The unstoppable force of People Power- Victory march of the Yemeni Revolution

Huge crowds celebrated on the streets of Yemen on Sunday after president Ali Abdullah Saleh fled to Saudi Arabia—saying he needed medical treatment. “The people have brought down the regime,” chanted the crowds in University Square at the heart of the capital, Sana’a. Protesters have renamed it Change Square and camped there since February. Saleh, who has held power in the country for 33 years, was injured in an attack on the presidential compound on Friday of last week. Other leading members of his regime were also hurt. Throughout Friday and Saturday, members of Saleh’s regime insisted that the injuries were minor. However on Sunday morning it was announced that Saleh had left to have surgery. Although Saleh’s supporters still say he will come back “in a few days”, that was looking increasingly unlikely. “The squares have been filling up with people celebrating, and that in itself makes it harder for the dictator to return,” Abubakr Al-Shamahi, a Yemeni activist based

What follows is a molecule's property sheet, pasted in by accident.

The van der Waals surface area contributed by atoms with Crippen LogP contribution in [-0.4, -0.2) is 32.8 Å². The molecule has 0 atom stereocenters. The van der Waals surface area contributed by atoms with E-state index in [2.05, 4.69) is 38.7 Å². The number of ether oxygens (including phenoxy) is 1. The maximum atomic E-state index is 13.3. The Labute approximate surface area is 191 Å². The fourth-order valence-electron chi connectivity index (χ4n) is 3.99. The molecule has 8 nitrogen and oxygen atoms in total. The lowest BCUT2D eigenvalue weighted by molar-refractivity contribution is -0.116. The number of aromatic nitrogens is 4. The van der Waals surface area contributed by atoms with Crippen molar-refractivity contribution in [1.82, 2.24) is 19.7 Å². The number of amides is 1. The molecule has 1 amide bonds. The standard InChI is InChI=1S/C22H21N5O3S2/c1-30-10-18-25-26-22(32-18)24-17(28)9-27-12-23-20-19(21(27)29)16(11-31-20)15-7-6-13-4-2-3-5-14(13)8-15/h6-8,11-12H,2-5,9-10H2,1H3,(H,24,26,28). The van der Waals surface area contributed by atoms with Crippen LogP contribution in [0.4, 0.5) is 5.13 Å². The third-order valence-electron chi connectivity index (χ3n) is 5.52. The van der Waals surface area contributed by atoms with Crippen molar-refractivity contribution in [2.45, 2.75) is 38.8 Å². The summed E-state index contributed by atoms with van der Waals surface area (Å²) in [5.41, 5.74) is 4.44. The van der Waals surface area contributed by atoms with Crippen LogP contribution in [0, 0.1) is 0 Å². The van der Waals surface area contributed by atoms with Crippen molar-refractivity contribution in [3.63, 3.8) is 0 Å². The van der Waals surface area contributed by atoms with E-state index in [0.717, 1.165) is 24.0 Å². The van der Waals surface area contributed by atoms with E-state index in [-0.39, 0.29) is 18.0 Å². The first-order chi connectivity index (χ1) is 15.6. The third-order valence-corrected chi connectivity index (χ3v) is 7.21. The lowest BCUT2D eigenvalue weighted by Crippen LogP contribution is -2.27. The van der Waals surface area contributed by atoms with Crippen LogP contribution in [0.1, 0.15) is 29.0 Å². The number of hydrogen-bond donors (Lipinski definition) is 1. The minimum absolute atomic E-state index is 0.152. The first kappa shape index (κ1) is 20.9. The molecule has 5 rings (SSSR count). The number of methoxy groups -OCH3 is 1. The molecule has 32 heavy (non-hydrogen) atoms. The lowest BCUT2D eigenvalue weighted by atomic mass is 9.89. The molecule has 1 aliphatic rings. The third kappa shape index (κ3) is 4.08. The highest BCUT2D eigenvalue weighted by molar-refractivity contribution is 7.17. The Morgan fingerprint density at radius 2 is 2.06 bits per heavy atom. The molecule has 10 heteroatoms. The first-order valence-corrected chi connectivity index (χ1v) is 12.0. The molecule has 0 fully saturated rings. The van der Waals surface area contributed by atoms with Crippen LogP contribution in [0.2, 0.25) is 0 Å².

Annette Sykes speaks on Mana, Tino and the Working Class

Annette Sykes, one of the leaders of the Mana Movement, discusses the relationship between Maori, Tino rangatiratanga and the working class, at the Workers Party conference in Hamilton.